European dramas have been described as award-baiting “misery porn” more than once, endlessly piling misfortunes on the characters, and while I don’t think 4 Months, 3 Weeks and 2 Days is misery porn, the scene in which Mr. Bebe demands sex with the two girls made little sense to me, except that it made me cringe, but it’s not like the film didn’t have enough cringe-inducing material already. Would the film have been just as talked about without the rape? Or without the seemingly endless shot of the aborted fetus?
This is the second in a series of three videos exploring the Damsel in Distress trope in video games. In this installment we look at the “dark and edgy” side of the trope in more modern games and how the plot device is often used in conjunction with graphic depictions of violence against women. Over the past decade we’ve seen developers try to spice up the old Damsel in Distress cliche by combining it with other tropes involving victimized women including the disposable woman, the mercy killing and the woman in the refrigerator.
Due to the nature of the topic, this video comes with a trigger warning for violence against women.
For more information and a full transcript visit: http://www.feministfrequency.com/2013/05/damsel-in-distress-part-2-tropes-vs-women/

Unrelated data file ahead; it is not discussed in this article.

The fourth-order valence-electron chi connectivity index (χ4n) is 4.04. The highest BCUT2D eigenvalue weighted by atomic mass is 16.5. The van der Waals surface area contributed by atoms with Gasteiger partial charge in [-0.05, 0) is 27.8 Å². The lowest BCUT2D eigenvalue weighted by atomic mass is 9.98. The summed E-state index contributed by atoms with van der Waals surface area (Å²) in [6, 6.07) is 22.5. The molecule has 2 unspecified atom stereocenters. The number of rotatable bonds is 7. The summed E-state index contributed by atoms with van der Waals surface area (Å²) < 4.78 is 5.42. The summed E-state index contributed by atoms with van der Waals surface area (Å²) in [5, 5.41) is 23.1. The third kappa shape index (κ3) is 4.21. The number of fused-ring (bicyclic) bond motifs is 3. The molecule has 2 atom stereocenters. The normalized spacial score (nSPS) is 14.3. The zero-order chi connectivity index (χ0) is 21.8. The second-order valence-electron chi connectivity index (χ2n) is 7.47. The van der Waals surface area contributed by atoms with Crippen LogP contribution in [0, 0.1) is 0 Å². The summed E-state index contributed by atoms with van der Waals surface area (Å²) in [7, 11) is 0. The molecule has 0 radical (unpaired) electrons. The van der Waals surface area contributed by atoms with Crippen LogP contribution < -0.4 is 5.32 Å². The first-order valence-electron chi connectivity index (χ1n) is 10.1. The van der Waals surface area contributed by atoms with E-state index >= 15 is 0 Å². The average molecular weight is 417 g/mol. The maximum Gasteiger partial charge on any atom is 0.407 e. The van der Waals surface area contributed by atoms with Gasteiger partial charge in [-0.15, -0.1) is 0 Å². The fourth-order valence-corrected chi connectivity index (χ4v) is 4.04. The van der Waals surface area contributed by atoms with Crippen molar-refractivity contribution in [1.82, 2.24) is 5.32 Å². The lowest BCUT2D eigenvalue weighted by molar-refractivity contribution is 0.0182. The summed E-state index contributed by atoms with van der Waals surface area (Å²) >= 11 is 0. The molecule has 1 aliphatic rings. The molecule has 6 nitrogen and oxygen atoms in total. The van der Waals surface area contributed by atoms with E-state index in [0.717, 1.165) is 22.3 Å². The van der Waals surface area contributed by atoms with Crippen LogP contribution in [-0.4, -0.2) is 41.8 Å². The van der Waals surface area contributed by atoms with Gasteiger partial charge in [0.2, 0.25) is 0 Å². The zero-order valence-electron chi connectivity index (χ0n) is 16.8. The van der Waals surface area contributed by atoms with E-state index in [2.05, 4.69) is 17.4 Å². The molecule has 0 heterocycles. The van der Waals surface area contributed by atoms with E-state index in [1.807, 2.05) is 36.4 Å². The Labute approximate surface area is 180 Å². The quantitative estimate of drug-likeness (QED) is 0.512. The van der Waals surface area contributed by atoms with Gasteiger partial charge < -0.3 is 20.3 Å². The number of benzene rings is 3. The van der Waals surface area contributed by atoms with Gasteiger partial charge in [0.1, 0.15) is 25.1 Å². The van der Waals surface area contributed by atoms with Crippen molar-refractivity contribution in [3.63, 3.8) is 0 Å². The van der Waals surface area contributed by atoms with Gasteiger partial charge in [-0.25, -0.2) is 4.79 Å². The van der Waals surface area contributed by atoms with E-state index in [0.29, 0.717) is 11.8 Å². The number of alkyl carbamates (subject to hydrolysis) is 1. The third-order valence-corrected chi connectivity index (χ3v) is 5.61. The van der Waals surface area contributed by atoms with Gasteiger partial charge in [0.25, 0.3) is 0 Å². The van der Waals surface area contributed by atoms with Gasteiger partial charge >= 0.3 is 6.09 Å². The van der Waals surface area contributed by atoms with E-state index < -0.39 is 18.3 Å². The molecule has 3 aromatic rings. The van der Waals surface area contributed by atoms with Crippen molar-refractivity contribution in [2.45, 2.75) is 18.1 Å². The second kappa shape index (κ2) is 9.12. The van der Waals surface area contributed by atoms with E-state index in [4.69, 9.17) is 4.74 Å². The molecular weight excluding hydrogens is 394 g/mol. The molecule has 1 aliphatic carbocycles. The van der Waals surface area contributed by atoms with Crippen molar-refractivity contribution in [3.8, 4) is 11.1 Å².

The Damsel in Distress: As a trope the damsel in distress is a plot device in which a female character is placed in a perilous situation from which she cannot escape on her own and must then be rescued by a male character, usually providing an incentive or motivation for the protagonist’s quest. This is most often accomplished via kidnapping but it can also take the form of petrification, a curse or demon possession. Traditionally the woman in distress is a love interest or family member of the hero; princesses, wives, girlfriends and sisters are all commonly used to fill the role.
Damsel in the Refrigerator: A combination of the Women in Refrigerators trope and the Damsel in Distress trope. Typically this happens when a female character is killed near the beginning of a story but her soul is then stolen or trapped and must be rescued or freed by the male hero. Occasionally time travel or some other form of resurrection may be involved in the quest to bring the women in question back from the dead.
Disposable Damsel: A variant of the Damsel in Distress trope in which the hero fails to save the woman in peril either because he arrives too late or because (surprise twist!) it turns out she has been dead the whole time.
Euthanized Damsel: A combination of the Damsel in Distress trope and the Mercy Killing trope. This usually happens when the player character must murder the woman in peril “for her own good”. Typically the damsel has been mutilated or deformed in some way by the villain and the “only option left” to the hero is to put her “out of her misery” himself. Occasionally the damsel’ed character will be written so as beg the player to kill her.
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